En-Uk Sequoya Hwang: "North Korea Attack"
As some readers might recall, I homeschool my eleven-year-old son in English -- though his day school is Korean -- and once a week, he writes a short 'essay' on some topic or other, usually of his own choosing. On the 24th of November, he chose to write a very brief piece on the Yeonpyeong Shelling:
I was somewhat surprised to read that he wants unification, apparently as a solution to the problem of North Korean behavior, since I've often read that young Koreans are opposed to reunifying the peninsula, but perhaps En-Uk is different and reflects more on such issues, for we've previously seen that he doesn't like Kim Jong-il."North Korea Attack" is about North Korea attacking an island in South Korea. I think that we now believe that North Korea is very bad. I don't like North Korea so much. So, I want to just make North Korea ours. I wish that a lot. I wish we could be the same country. I want North Korea to be smarter.North Korea Attack
But En-Uk's wish for a "smarter" North Korea is somewhat off the mark. Actually, the North is already smart, clever enough in negotiations to play a weak hand rather well, and their hand is getting stronger over time despite a failed economy, for their nuclear program seems to be coming along well, given what we've recently learned of their sophisticated centrifuges for enriching uranium. I've watched the their negotiating tactics since first coming to South Korea back in 1995, but not much time is needed to figure out how the North operates. The game is always the same and not so much a card game, really, despite my reference to the North's 'weak hand.' Some analysts call the game blackmail, which gets closer to how they operate, but the North has no knowledge of South Korean 'secrets' that it might threaten to reveal, so the term isn't quite right. Rather, the North plays a game of extortion:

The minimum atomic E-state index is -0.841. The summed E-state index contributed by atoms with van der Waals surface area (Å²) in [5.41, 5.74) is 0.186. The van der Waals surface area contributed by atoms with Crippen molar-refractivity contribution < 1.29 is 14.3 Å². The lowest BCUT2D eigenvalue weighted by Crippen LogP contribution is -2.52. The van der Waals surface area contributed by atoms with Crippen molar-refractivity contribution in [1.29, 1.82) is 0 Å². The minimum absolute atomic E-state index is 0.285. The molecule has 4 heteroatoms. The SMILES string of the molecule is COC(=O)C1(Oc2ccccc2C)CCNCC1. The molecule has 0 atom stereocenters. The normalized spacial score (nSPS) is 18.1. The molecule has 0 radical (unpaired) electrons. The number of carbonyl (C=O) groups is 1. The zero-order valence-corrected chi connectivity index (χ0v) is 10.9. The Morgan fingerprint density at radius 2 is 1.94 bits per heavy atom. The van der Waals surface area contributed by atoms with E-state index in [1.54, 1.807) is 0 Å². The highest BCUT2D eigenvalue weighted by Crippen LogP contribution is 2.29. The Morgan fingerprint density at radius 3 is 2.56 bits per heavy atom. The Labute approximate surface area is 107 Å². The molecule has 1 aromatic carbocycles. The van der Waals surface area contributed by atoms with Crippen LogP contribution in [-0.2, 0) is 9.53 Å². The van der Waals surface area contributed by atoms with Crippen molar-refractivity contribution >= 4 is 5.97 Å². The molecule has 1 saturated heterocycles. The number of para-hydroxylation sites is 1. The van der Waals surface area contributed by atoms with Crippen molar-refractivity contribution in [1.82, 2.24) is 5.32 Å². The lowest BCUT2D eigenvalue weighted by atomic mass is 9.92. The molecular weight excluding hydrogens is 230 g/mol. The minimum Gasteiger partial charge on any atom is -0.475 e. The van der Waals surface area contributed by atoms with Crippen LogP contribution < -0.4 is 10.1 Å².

Help us, or we'll kill you!That's the message from the northern mafia, a demand for protection money, though it's not quite so blatant, and there is a procedure to go through:
1. North Korea wants something (e.g., food aid)And so it goes, until the North's US-ROK opponents catch on, and threaten to stop playing, as has recently been attempted through applying the concept of "strategic patience," i.e., simply not responding to the North's provocation while keeping the pressure applied. How then does the North respond? By raising the stakes, in this current case through revealing their surprising nuclear sophistication and shelling an inhabited island in the South, reminding everyone that they cannot be 'ignored.' But as the North grows more dangerous -- nuclear-weapons and nuclear proliferation -- the stakes grow ever higher, and the risks of miscalculation increase.
2. North Korea claims a pretext (e.g., US-ROK war games).
3. North Korea precipitates a crisis (e.g., announce a nuclear test).
4. North Korea offers to relax tensions (e.g., negotiations).
5. North Korea reaches a settlement (e.g., food aid for cessation of nuclear program).
6. North Korea wants something (e.g., lifting of sanctions).
En-Uk's intuition that unification is the long-term solution might be correct, for the North requires tensions for its survival, but if only his wish for North and South to "be the same country" were as easily achieved as conceived.